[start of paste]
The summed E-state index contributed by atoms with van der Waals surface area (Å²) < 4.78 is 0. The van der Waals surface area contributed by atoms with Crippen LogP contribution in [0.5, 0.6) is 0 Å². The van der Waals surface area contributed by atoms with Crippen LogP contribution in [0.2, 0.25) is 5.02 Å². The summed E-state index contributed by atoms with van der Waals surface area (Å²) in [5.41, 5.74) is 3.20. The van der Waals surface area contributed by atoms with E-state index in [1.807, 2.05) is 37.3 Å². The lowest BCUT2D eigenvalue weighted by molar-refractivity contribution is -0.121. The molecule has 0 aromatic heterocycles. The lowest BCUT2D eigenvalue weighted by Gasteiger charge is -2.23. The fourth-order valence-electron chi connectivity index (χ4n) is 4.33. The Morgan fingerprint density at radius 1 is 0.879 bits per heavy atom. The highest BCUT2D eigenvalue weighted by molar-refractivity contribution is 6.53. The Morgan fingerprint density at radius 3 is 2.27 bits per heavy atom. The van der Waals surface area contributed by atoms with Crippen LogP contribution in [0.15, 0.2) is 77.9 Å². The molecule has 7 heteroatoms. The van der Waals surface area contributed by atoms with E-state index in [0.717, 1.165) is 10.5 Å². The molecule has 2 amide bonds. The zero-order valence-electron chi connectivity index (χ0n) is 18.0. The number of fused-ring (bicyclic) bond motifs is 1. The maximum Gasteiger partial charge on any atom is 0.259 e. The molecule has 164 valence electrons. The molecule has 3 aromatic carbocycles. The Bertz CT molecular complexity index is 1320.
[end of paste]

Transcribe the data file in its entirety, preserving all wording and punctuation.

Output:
The summed E-state index contributed by atoms with van der Waals surface area (Å²) < 4.78 is 0. The van der Waals surface area contributed by atoms with Crippen LogP contribution in [0.5, 0.6) is 0 Å². The van der Waals surface area contributed by atoms with Crippen LogP contribution in [0.2, 0.25) is 5.02 Å². The summed E-state index contributed by atoms with van der Waals surface area (Å²) in [5.41, 5.74) is 3.20. The van der Waals surface area contributed by atoms with E-state index in [1.807, 2.05) is 37.3 Å². The lowest BCUT2D eigenvalue weighted by molar-refractivity contribution is -0.121. The molecule has 0 aromatic heterocycles. The lowest BCUT2D eigenvalue weighted by Gasteiger charge is -2.23. The fourth-order valence-electron chi connectivity index (χ4n) is 4.33. The Morgan fingerprint density at radius 1 is 0.879 bits per heavy atom. The highest BCUT2D eigenvalue weighted by molar-refractivity contribution is 6.53. The Morgan fingerprint density at radius 3 is 2.27 bits per heavy atom. The van der Waals surface area contributed by atoms with Crippen LogP contribution in [0.15, 0.2) is 77.9 Å². The molecule has 7 heteroatoms. The van der Waals surface area contributed by atoms with E-state index in [0.717, 1.165) is 10.5 Å². The molecule has 2 amide bonds. The zero-order valence-electron chi connectivity index (χ0n) is 18.0. The number of fused-ring (bicyclic) bond motifs is 1. The maximum Gasteiger partial charge on any atom is 0.259 e. The molecule has 164 valence electrons. The molecule has 3 aromatic carbocycles. The Bertz CT molecular complexity index is 1320.